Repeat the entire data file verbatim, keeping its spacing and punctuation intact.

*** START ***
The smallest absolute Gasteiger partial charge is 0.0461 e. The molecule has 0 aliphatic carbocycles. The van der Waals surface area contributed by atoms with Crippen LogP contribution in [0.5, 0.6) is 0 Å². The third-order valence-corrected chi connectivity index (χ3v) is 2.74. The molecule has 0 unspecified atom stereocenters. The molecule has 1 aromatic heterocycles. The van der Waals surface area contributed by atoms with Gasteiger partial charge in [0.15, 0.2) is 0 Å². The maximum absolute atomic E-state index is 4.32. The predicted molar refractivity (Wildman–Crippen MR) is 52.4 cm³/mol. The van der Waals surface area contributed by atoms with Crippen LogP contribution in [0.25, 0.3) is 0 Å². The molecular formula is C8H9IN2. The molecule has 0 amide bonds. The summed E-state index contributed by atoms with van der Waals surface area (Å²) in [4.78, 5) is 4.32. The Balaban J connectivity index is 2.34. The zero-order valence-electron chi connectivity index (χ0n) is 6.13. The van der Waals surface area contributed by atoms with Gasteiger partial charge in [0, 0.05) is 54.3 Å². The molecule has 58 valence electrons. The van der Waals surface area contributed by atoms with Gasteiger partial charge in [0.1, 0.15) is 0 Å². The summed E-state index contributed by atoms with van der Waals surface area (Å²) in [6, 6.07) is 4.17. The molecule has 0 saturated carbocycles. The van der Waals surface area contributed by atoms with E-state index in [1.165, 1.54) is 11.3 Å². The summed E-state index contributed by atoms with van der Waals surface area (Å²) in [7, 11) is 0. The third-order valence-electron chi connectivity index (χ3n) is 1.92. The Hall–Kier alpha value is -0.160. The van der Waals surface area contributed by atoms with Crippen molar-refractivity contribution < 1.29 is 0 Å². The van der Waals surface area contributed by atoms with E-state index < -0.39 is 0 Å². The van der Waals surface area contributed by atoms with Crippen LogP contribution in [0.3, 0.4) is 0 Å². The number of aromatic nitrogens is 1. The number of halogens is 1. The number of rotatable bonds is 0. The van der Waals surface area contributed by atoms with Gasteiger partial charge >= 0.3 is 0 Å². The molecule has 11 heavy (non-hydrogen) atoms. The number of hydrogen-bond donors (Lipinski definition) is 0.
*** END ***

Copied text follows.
The smallest absolute Gasteiger partial charge is 0.0461 e. The molecule has 0 aliphatic carbocycles. The van der Waals surface area contributed by atoms with Crippen LogP contribution in [0.5, 0.6) is 0 Å². The third-order valence-corrected chi connectivity index (χ3v) is 2.74. The molecule has 0 unspecified atom stereocenters. The molecule has 1 aromatic heterocycles. The van der Waals surface area contributed by atoms with Gasteiger partial charge in [0.15, 0.2) is 0 Å². The maximum absolute atomic E-state index is 4.32. The predicted molar refractivity (Wildman–Crippen MR) is 52.4 cm³/mol. The van der Waals surface area contributed by atoms with Crippen LogP contribution in [0.25, 0.3) is 0 Å². The molecular formula is C8H9IN2. The molecule has 0 amide bonds. The summed E-state index contributed by atoms with van der Waals surface area (Å²) in [4.78, 5) is 4.32. The Balaban J connectivity index is 2.34. The zero-order valence-electron chi connectivity index (χ0n) is 6.13. The van der Waals surface area contributed by atoms with Gasteiger partial charge in [0, 0.05) is 54.3 Å². The molecule has 58 valence electrons. The van der Waals surface area contributed by atoms with Gasteiger partial charge in [0.1, 0.15) is 0 Å². The summed E-state index contributed by atoms with van der Waals surface area (Å²) in [6, 6.07) is 4.17. The molecule has 0 saturated carbocycles. The van der Waals surface area contributed by atoms with E-state index in [1.165, 1.54) is 11.3 Å². The summed E-state index contributed by atoms with van der Waals surface area (Å²) in [7, 11) is 0. The third-order valence-electron chi connectivity index (χ3n) is 1.92. The Hall–Kier alpha value is -0.160. The van der Waals surface area contributed by atoms with Crippen molar-refractivity contribution < 1.29 is 0 Å². The van der Waals surface area contributed by atoms with E-state index < -0.39 is 0 Å². The van der Waals surface area contributed by atoms with Crippen LogP contribution in [0.3, 0.4) is 0 Å². The number of aromatic nitrogens is 1. The number of halogens is 1. The number of rotatable bonds is 0. The van der Waals surface area contributed by atoms with Gasteiger partial charge >= 0.3 is 0 Å². The molecule has 11 heavy (non-hydrogen) atoms. The number of hydrogen-bond donors (Lipinski definition) is 0.